Firefighters Reject ‘New’ Offer

THE 250-strong recall conference of the Fire Brigades Union (FBU) met in Brighton last week and decisively rejected the latest “offer” from the employers.

Bill Mullins and Matt Wrack

The new offer was simply a re-wording of the offer already seen and rejected by the vast majority of FBU members. A key part is the attempt to end current national agreements on duty systems and hours of work. It would give employers the right to unilaterally impose new shift systems on firefighters – without the agreement of the workforce or the union.

It would also give employers the right to veto any attempt by the union to register a dispute under the current disputes procedure.

Remarkably, the ‘new’ offer was delivered on the eve of the conference and deliberately timed to ambush the delegates.

The union leadership claimed that sufficient copies of the document could not be produced for all delegates prior to the conference. This was despite the fact that the conference was held in a hotel which also functions as a business centre! Most delegates were not actually given a copy of the document until they sat in their conference seats.

There was then an attempt to prevent new motions being moved by closing the conference Standing Orders committee. This decision was challenged by delegates. London delegate Matt Wrack moved rejection of the Standing Orders committee report on the grounds that delegates had just been given a new document and must be allowed time to read it – and to submit motions if they wished. The challenge was carried with just four votes against. The tone of the day was set.

On the previous evening the union’s Executive Council had decided, by twelve votes to six, to recommend acceptance of the new deal. They also voted to cancel the strike planned for 6pm on 20 March. Many delegates were angered at the decision to cancel the strike without allowing the conference to debate the issues. As in most unions, the conference is supposed to be the supreme decision-making body.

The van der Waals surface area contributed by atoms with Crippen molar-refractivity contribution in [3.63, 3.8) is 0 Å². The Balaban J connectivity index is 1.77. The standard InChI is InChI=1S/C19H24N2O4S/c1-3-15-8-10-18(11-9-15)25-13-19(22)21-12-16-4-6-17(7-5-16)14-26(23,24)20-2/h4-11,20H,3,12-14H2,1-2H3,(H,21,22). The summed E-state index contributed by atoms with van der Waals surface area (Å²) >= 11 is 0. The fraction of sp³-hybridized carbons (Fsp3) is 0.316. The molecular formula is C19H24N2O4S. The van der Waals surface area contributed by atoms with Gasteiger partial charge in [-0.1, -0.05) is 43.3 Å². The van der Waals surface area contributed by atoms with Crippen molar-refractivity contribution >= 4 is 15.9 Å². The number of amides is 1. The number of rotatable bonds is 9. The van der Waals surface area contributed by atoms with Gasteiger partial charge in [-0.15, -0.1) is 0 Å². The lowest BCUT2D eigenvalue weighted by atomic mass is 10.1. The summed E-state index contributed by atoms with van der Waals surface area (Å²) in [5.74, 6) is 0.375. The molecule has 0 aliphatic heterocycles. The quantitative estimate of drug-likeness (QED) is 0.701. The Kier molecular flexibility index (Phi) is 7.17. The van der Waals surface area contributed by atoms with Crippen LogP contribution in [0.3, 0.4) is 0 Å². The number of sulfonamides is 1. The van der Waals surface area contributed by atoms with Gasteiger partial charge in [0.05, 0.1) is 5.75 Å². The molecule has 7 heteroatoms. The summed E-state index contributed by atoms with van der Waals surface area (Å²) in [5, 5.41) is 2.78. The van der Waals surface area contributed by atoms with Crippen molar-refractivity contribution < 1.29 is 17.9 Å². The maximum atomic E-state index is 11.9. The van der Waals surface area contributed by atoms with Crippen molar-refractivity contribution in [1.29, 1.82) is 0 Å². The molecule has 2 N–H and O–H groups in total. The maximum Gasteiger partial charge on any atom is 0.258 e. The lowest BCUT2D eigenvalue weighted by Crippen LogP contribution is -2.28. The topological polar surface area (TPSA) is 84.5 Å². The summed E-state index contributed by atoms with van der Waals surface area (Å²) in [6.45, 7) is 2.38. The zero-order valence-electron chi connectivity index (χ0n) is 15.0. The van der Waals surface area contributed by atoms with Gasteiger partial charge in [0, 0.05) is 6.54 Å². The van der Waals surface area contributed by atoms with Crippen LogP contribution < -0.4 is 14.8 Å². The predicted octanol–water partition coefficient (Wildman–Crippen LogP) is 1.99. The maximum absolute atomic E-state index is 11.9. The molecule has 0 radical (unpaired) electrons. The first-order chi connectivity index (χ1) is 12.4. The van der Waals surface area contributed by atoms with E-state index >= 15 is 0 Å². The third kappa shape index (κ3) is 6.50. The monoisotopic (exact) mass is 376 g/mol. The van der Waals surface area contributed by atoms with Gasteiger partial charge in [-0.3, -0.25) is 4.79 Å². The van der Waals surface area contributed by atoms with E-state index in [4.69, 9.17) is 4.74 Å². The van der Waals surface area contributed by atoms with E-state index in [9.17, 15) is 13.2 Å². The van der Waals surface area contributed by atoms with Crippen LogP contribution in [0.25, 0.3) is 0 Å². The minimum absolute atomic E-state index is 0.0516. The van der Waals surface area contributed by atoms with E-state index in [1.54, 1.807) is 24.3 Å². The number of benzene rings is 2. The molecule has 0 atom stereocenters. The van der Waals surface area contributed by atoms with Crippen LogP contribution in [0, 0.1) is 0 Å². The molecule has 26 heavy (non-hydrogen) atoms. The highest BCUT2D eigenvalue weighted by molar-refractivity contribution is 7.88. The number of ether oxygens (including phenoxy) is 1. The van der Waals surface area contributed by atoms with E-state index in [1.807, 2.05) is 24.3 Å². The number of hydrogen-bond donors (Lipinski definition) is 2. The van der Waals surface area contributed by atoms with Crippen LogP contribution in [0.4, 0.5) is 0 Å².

It was clear that many, many delegates were angry at the Executive Council’s decisions. A number of motions opposing the recommendation were submitted, including motions from Greater Manchester, Essex, Derbyshire and London.

Eventually the conference carried the London motion, moved by Matt Wrack. This called for a recommendation to reject the offer. The clear understanding of the conference was that this decision would be taken at a further re-call conference in two weeks time.

However, the union’s head office officials have now arranged the conference with a four-week gap. It appears that the union’s leadership want to avoid at all costs calling strike action during the Iraq war.

The day following the conference, John Prescott has said that he will impose a deal upon the fire fighters by amending the Fire Services Act.

He added insult to injury when he added that the imposed pay would be less than the offer on the table from the local government employers. This crude threat has been met with derision by many activists who are more confident than ever that their members will see through this blackmail and reject the boss’s threats.

An imposed pay deal would not mean that the firefighters’ right to strike would be withdrawn, but it would definitely mean that this would be the route New Labour is preparing to go down. As Bob Crow of the RMT union said on television: “This would be the thin end of the wedge in outlawing the right to strike for all public-sector workers.”

If the rejection is confirmed, then the rolling programme of strikes must be restarted immediately.

Many delegates were rightly suspicious of the leadership’s handling of the strikes up to now and the fact that there have been far more strikes cancelled than have actually taken place.

The London brigade also put down on the conference agenda (as reported in last week’s socialist) the call for the strike to be put under the control of a rank and file body, elected from all brigades. The Standing Orders committee ruled this out of order but the issue will not go away.

Much time has been lost in this campaign by the FBU leadership’s vacillations. In fact, every hesitation by the FBU leadership has been seen as a sign of weakness by the employers and government. Far from making concessions they have simply hardened their stance.

Equally many ordinary trade unionists who support the firefighters are wondering what is happening. This indecision should be answered with immediate action. The plans by Prescott to impose a deal and implicitly threaten firefighters’ right to strike in the longer term cannot be used as an excuse to back down.

FBU members must reject the attempted intimidation by the government.

  • Reject the offer
  • Defend national conditions and the national shift system
  • Strike for the full claim
  • Defend the right to strike.